Man, those one-liners. My dad was so clever and funny. He could toss those out so casually, and then just wait for the reaction. I remember my stomach just aching from laughing so hard. He wasn't a man of a whole lot of words. It's not like he just enjoyed hours and hours of conversation. He was comfortable with silence & secure in that. But his dry wit would just slay us all.
The best was Thanksgivings at our house, when we would have over The Whitehill's (Ed was Dad's best friend & probably knew him better than almost anyone). Dad would spend all night smoking the turkey to absolute perfection. He never said anything, but you just knew that he was so proud to get it "just right". He found the most delight in making others happy (and full!). We would finally sit down to eat and without fail, Dad would deliver sarcastic remark after remark, until eventually most of us were just crying hysterical laughter tears. Dad and Ed always had a great, easy banter between them and they would go back & forth until we were all rolling. And then Janice would always ask Dad to tell them same story every year and do it "in that voice". I can't really re-create the voice or the story on here b/c I will say that it wasn't exactly "PC" but always hysterical.
I literally could go on & on with dozens and dozens of stories about Dad. He was liked by so many, respected by all, and deeply loved by us. At his funeral, I heard the most amazing stories about Dad - the things he would do for others, the kindness he showed, the humor he exhuded. And most of the time, they were stories we had never heard. Dad was not one to brag about his generous spirit and was always incredibly humble.
I think the thing Dad was most proud of in his life was his family. We were everything to him. And he would have done anything, and often did, for us. He loved powerfully. Never would we get off the phone, leave the house, or kiss good bye without getting an "I love you". He was not afraid to share that with us at all. We were a tight-knit clan who always did everything together. I rarely recall my parents going out on a lot of dates by themselves and leaving us with sitters. Or going on vacation and leaving the kids behind. Some experts these days may say that it is unhealthy to do that, that couples need "couples" time and all of that. But my parents had an agreement - once the kids came, as much as possible, it was going to the 4 of us. Always. And my parent's marriage didn't suffer because of it - if anything it was stronger because of the mutual desire to raise their family intact. And I'd like to think he enjoyed us kids and wanted to hang with us:)
I'm pretty sure, even with all of the horrible things we did along the years, he found immense pleasure in seeing us grow up and become young adults. Young adults who hopefully made him proud on most days. My biggest fear was to disappoint my dad - not because I was scared of punishment or anything like that. But because, his respect meant everything to me and to lose that would have devestated me. He was my rock. My quiet, steady & stoic rock. And I was his "baby girl", just as I was on the day I was born and still am today at age 29.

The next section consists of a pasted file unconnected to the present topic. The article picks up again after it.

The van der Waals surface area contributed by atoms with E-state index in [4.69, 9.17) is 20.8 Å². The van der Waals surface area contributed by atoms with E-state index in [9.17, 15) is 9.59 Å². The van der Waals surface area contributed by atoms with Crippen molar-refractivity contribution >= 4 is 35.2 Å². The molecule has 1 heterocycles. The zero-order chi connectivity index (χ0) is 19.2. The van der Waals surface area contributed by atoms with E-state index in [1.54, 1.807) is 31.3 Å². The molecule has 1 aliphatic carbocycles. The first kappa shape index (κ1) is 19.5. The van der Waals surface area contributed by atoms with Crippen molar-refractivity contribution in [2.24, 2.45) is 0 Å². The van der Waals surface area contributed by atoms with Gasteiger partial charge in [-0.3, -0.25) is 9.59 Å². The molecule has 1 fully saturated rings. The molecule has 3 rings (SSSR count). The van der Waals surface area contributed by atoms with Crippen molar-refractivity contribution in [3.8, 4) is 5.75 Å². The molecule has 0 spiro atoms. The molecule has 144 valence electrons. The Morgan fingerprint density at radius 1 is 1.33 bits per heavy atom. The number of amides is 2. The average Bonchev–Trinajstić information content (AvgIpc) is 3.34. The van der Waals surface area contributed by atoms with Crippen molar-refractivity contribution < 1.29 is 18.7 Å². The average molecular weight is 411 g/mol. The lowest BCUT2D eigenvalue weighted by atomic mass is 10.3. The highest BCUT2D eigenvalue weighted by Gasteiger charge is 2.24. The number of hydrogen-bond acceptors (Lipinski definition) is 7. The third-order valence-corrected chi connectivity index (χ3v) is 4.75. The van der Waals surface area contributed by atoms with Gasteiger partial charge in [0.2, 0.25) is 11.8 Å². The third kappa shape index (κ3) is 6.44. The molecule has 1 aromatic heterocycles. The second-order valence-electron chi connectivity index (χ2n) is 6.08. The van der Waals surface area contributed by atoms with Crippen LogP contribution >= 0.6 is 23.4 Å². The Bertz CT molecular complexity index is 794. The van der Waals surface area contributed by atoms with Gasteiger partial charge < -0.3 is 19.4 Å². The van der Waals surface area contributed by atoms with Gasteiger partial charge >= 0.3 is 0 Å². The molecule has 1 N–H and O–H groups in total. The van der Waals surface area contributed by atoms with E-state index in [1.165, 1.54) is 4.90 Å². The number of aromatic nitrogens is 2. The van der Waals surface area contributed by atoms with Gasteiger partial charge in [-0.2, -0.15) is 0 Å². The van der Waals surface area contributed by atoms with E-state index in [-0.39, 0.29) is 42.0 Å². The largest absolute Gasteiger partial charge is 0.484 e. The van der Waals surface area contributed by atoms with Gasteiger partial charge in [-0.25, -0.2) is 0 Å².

So now today, I hope that he is looking down from his perch and seeing his two children who are happily married and well-adjusted adults - and he is smiling. And probably cutting jokes with Jesus at the same time.
Love you, Daddy! Today and always. Happy Father's Day...
Dad and me on my wedding day. Tough day for him to give away his little girl. But he did it in style, and delivered one of the funniest & memorable wedding toasts ever. To this day, when people talk about my wedding or even just talk about Dad, they are always like "I will never forget that toast at your wedding...."
It's just me & the dog. And he's not incredibly interactive. Thus the boredom that ensues. To make it worse, Matt left today for a last minute trip to Louisiana for work --- he's only gone one night ---but when you don't socialize all day & then your nights are filled with silence, well yuck!
This is pretty much his pose throughout the day. Being the king of the house, he is allowed on almost every piece of furniture in the house, save for one leather chair & ottoman in our library that we humans don't even sit on.
Max & I are tight buds now that I am home all day. Wherever I go, he goes. He just loves to be near people & in fact, is currently snoring loudly right next to my feet on the floor in the office. That's right, the floor. He is usually allowed on the bed but since I have been terrible about getting some paperwork organized, the bed is covered in "work stuff". So he has had to resign himself to the floor lately. He is so mistreated, huh?
Max, Mommy is going to try to finish up her "important" work (read: finish blog & update facebook), so she can clean it off for you to lay on, ok?
So how did we manage to get such an awesome dog? Here's Max's story: